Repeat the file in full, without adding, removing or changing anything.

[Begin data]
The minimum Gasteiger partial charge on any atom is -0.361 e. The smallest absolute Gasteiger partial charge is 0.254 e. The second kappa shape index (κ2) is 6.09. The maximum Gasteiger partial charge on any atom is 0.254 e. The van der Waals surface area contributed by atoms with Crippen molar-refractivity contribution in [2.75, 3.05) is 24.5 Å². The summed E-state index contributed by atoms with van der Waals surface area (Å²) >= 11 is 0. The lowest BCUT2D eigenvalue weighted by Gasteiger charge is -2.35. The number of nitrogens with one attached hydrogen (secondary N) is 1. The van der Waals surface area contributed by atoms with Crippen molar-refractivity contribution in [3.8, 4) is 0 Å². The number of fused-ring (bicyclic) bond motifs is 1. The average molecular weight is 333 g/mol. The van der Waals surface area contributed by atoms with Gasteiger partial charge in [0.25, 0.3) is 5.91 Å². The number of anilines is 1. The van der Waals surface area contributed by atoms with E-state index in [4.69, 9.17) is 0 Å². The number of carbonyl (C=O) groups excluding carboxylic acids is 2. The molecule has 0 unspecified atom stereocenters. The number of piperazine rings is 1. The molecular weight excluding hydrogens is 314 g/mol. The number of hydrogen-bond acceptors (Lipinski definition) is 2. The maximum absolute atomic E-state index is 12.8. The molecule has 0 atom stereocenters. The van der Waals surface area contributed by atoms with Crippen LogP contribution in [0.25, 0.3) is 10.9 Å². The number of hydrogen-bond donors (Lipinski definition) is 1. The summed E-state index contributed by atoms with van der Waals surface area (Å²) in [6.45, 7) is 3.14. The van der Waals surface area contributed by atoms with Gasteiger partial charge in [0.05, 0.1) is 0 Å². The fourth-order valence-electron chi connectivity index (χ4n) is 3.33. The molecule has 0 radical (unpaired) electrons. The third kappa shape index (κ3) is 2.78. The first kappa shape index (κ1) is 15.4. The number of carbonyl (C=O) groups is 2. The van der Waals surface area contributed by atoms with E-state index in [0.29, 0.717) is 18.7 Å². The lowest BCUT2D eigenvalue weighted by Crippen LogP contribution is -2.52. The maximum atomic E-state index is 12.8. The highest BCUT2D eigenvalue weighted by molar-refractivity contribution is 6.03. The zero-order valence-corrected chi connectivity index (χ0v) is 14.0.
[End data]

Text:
The minimum Gasteiger partial charge on any atom is -0.361 e. The smallest absolute Gasteiger partial charge is 0.254 e. The second kappa shape index (κ2) is 6.09. The maximum Gasteiger partial charge on any atom is 0.254 e. The van der Waals surface area contributed by atoms with Crippen molar-refractivity contribution in [2.75, 3.05) is 24.5 Å². The summed E-state index contributed by atoms with van der Waals surface area (Å²) >= 11 is 0. The lowest BCUT2D eigenvalue weighted by Gasteiger charge is -2.35. The number of nitrogens with one attached hydrogen (secondary N) is 1. The van der Waals surface area contributed by atoms with Crippen molar-refractivity contribution in [3.8, 4) is 0 Å². The number of fused-ring (bicyclic) bond motifs is 1. The average molecular weight is 333 g/mol. The van der Waals surface area contributed by atoms with Gasteiger partial charge in [0.25, 0.3) is 5.91 Å². The number of anilines is 1. The van der Waals surface area contributed by atoms with E-state index in [4.69, 9.17) is 0 Å². The number of carbonyl (C=O) groups excluding carboxylic acids is 2. The molecule has 0 unspecified atom stereocenters. The number of piperazine rings is 1. The molecular weight excluding hydrogens is 314 g/mol. The number of hydrogen-bond acceptors (Lipinski definition) is 2. The maximum absolute atomic E-state index is 12.8. The molecule has 0 atom stereocenters. The van der Waals surface area contributed by atoms with Crippen LogP contribution in [0.25, 0.3) is 10.9 Å². The number of hydrogen-bond donors (Lipinski definition) is 1. The summed E-state index contributed by atoms with van der Waals surface area (Å²) in [6.45, 7) is 3.14. The van der Waals surface area contributed by atoms with Gasteiger partial charge in [0.05, 0.1) is 0 Å². The fourth-order valence-electron chi connectivity index (χ4n) is 3.33. The molecule has 0 radical (unpaired) electrons. The third kappa shape index (κ3) is 2.78. The first kappa shape index (κ1) is 15.4. The number of carbonyl (C=O) groups is 2. The van der Waals surface area contributed by atoms with E-state index in [0.29, 0.717) is 18.7 Å². The lowest BCUT2D eigenvalue weighted by Crippen LogP contribution is -2.52. The maximum atomic E-state index is 12.8. The highest BCUT2D eigenvalue weighted by molar-refractivity contribution is 6.03. The zero-order valence-corrected chi connectivity index (χ0v) is 14.0.